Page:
Being Kind to the Environment and Each Other
I’m honored to be a part of this fabulous Random Acts of Kindness Series. I wanted to focus on Acts of Kindness inspired by Earth Day — acts that are kind to the Earth. Of course, there are the obvious things like picking up trash and recycling, but I also wanted to think creatively about being kind to nature/living things and connect that kindness to helping those around us. Here’s my Top 10 Creative Acts of Kindness for Earth Day!
Help Someone De-Clutter – Offer to help an elderly neighbor sort through paper clutter and shred and recycle their excess paper for them. (Every time I would visit my grandmother, I inevitably ended up doing this — piles of old magazines, catalogs, newspapers and junk mail were everywhere!)
Organize a Recycling Project and Donate Funds from Bottles and Cans to Charity – Perhaps your school, community center, gym or a neighborhood gathering place lacks adequate or clear options for recycling bottles and cans. Set up proper containers to collect those items. Let kids make fun and colorful posters that make it clear that all funds raised from recycled items will go to charity. The Corner on Character shared a great book to encourage recycling and repurposing as well as activities to go with the book that would be great for a family or school.
Commit to a Birthday or Holiday limited to Thrift Sale/Yard Sale/Reused Gift Items Only – Our family began doing this at Christmas time when I was in High School, we could only give each other gifts that were purchased at resale or yard sales. I suspect much of the reason my parents did this was to save money and to remove pressure from a high school and college student who had little money of our own to get gifts for each other and our parents. It became a tradition that we loved – often keeping an eye out many months before for that “perfect” item. Shopping in this way reduces packaging waste and limits resources and pollution that are incurred when new goods are shipped around the world.
Walk, Bike or Bus to Work and School – On Earth Day, walk or bike or take a bus to school, work, the gym or the store instead of driving. See if you can commit to doing this once a week – swapping out driving with a more ecological mode of transportation. Perhaps one day will turn into two! If you’re a two-car family, you might discover you can manage with just one car – saving resources and money. (We’ve been a one car family in Southern California for years).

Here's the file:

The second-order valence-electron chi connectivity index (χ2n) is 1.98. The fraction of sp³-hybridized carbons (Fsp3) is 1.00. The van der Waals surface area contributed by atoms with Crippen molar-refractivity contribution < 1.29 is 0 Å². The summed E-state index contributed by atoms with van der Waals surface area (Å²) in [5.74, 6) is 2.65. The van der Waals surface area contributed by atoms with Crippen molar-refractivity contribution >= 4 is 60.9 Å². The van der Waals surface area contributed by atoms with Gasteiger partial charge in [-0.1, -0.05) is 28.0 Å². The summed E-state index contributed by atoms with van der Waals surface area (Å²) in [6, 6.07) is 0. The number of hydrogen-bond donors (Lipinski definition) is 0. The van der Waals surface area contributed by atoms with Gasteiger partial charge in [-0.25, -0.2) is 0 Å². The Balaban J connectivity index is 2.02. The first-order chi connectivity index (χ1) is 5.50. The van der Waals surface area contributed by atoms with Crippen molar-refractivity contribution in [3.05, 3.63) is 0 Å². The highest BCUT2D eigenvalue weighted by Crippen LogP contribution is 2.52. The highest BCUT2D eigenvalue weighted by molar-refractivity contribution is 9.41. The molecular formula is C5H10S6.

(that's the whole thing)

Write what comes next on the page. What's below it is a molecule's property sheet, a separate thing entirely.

RAK someone by giving them a reusable water bottle or coffee mug – Pick a coffee loving friend or teacher and have your children pick out a reusable coffee mug or iced coffee drink container to give them as a surprise RAK Gift! Or, if you know someone who often has a plastic bottle of water with them, RAK them with a reusable water bottle.
Visit your Local Farmer’s Market – Buying produce or other items (like goat cheese or honey) from a farmer at a local farmer’s market is a wonderful act of kindness for that farmer and for the Earth. Typically, items at farmer’s markets are often grown in much more sustainable ways than conventional produce. Plus, less resources are spent getting those items from Point A to Point B as almost every item sold at a Farmer’s Market will be locally grown. Farmer’s Markets also offer amazing opportunities for children to learn about fruits and vegetables. ALLterNATIVE Learning recently shared a great post about taking kids to the Farmer’s Market.
Host a Local Food Party – Invite friends over for a unique dinner party – local food only. Ask each guest to bring one local food item. Again, buying locally is kind to the Earth because of the pollutants and resources that are saved because of minimal transport needs. Plus, breaking bread with friends is one of my favorite acts of kindness.
Share Garden Goodies with Others – If you have a garden, put together a basket of locally grown food or a bouquet of flowers or herbs from your garden and share those goodies with a neighbor, perhaps someone who is housebound or on a limited income. By sharing your own locally grown items, you’ll brighten their day and are doing Mother Earth a favor too! (If you’re like me and you don’t have a garden, then pick up some extra items at the Farmer’s Market to give to a friend or neighbor).
Jennifer is a mom of two, as well as an independent filmmaker who has taught filmmaking to youth, most notably with her Spotlight On Hope Film Camp, a free film camp for Pediatric Cancer patients. She writes about her experiences with Wild Thing and Caterpillar at The Good Long Road with an emphasis on mindfulness, imagination, and creative activities related to her toddler and preschooler’s favorite children’s books. You can also find her on Facebook, Twitter, Pinterest, and Google+.